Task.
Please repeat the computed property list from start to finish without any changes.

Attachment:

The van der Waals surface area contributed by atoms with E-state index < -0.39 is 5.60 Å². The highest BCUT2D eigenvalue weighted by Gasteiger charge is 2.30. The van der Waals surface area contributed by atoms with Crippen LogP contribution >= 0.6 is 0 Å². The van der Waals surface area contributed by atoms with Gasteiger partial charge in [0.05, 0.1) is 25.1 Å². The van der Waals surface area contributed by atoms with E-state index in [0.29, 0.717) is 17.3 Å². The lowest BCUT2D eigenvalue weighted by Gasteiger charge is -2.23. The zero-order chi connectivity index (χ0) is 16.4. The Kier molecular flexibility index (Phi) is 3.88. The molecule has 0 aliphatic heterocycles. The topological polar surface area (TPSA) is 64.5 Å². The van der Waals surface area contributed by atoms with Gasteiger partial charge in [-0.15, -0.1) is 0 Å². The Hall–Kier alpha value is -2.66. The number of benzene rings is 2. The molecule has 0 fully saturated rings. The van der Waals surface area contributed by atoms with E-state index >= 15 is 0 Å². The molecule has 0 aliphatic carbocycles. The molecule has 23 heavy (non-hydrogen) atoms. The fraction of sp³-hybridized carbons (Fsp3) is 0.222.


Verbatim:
The van der Waals surface area contributed by atoms with E-state index < -0.39 is 5.60 Å². The highest BCUT2D eigenvalue weighted by Gasteiger charge is 2.30. The van der Waals surface area contributed by atoms with Crippen LogP contribution >= 0.6 is 0 Å². The van der Waals surface area contributed by atoms with Gasteiger partial charge in [0.05, 0.1) is 25.1 Å². The van der Waals surface area contributed by atoms with E-state index in [0.29, 0.717) is 17.3 Å². The lowest BCUT2D eigenvalue weighted by Gasteiger charge is -2.23. The zero-order chi connectivity index (χ0) is 16.4. The Kier molecular flexibility index (Phi) is 3.88. The molecule has 0 aliphatic heterocycles. The topological polar surface area (TPSA) is 64.5 Å². The van der Waals surface area contributed by atoms with Gasteiger partial charge in [-0.15, -0.1) is 0 Å². The Hall–Kier alpha value is -2.66. The number of benzene rings is 2. The molecule has 0 fully saturated rings. The van der Waals surface area contributed by atoms with E-state index >= 15 is 0 Å². The molecule has 0 aliphatic carbocycles. The molecule has 23 heavy (non-hydrogen) atoms. The fraction of sp³-hybridized carbons (Fsp3) is 0.222.